Democratic National Convention: Scenes from day two
PHILADELPHIA – After an unruly start in Philadelphia, the second day of the Democratic National Convention aimed to unify Hillary Clinton and Bernie Sanders supporters.
The first night’s proposition of being “stronger together” was tested during the roll-call vote that formally bestowed the Democratic nomination upon Clinton. The historic roll-call officially made Clinton the first female presidential nominee of a major U.S. political party. At the end of the vote, Sanders himself moved to select her as the nominee.
After the nomination was conferred, some of Sanders’ supporters left the convention floor and voiced their grievances about Clinton and the Democratic National Committee to the press. Inside of the Wells Fargo Center, however, cheers erupted.
Clinton addressed the convention via satellite from New York and insisted that her victory truly belonged to her supporters.
“If there are any little girls out there who stayed up late to watch let me just say I may become the first woman president,” she said. “But one of you is next.”
Several lawmakers and public figures took the stage later in the evening to discuss Clinton’s record on families and children.
In the “Mothers of the Movement” presentation, family members of black Americans who died as a result of gun violence or during police-involved incidents spoke about their losses.
“Hillary knows that when a young black life is cut short, it’s not just a personal loss,” said Geneva Reed-Veal, the mother of Sandra Bland. ”It is a national loss. It is a loss that diminishes all of us.”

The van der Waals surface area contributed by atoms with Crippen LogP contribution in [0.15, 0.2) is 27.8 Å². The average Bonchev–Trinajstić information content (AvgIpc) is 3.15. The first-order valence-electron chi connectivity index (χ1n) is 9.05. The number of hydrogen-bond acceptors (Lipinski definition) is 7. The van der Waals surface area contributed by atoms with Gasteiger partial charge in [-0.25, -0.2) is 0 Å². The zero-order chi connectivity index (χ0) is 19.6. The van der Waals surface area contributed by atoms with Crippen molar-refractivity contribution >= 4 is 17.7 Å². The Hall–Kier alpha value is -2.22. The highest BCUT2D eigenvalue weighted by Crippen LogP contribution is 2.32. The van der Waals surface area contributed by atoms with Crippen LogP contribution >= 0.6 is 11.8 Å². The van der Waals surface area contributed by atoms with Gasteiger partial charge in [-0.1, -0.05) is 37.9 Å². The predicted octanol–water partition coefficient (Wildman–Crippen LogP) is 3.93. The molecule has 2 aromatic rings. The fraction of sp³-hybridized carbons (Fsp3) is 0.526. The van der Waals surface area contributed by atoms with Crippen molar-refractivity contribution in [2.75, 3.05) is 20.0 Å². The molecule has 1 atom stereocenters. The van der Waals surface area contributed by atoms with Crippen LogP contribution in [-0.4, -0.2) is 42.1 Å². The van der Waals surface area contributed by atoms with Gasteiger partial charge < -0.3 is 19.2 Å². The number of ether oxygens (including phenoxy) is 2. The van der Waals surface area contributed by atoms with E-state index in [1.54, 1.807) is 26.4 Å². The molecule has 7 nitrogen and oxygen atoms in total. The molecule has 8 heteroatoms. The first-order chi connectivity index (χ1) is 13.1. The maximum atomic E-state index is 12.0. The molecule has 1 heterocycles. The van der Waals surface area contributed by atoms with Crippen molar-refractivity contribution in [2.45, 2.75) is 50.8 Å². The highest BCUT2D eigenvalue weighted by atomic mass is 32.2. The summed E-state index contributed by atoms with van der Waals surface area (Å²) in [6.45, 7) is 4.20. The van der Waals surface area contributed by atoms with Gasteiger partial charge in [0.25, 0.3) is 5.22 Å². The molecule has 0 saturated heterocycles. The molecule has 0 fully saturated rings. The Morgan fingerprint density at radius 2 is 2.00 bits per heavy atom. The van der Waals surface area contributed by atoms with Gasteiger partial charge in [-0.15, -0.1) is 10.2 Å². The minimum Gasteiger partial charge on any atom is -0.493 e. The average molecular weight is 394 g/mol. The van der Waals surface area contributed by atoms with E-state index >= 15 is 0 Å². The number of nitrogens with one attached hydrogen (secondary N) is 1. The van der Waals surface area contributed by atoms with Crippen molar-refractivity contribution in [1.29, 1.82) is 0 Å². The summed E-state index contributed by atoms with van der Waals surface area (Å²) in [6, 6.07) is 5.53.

Jordan Davis’ mother, Lucia McBath said Clinton was equipped to take on criminal justice reform and limit the number of “heartbroken mothers.”
“The majority of police officers are good people doing a good job,” McBath told the audience. “And we’re also going to keep using our voices and our votes to support leaders like Hillary Clinton, who will help us protect one another so that this club of heartbroken mothers stops growing.”
Former President Bill Clinton also addressed the crowd and made a personal case for his wife. He spoke about their relationship, as well as her achievements as a lawyer and in the public service. The 42nd president called on the crowd to see her “real” version rather than the “cartoon alternative.”
“Cartoons are two-dimensional, they’re easy to absorb,” he said. “Life in the real world is complicated and real change is hard and a lot of people even think it’s boring. Good for you because earlier today you nominated the real one.”
These photographs were shot on assignment by photographer Mark Peterson for MSNBC Photography as part of his on-going body of work “Political Theatre” which examines the landscape of the American political system.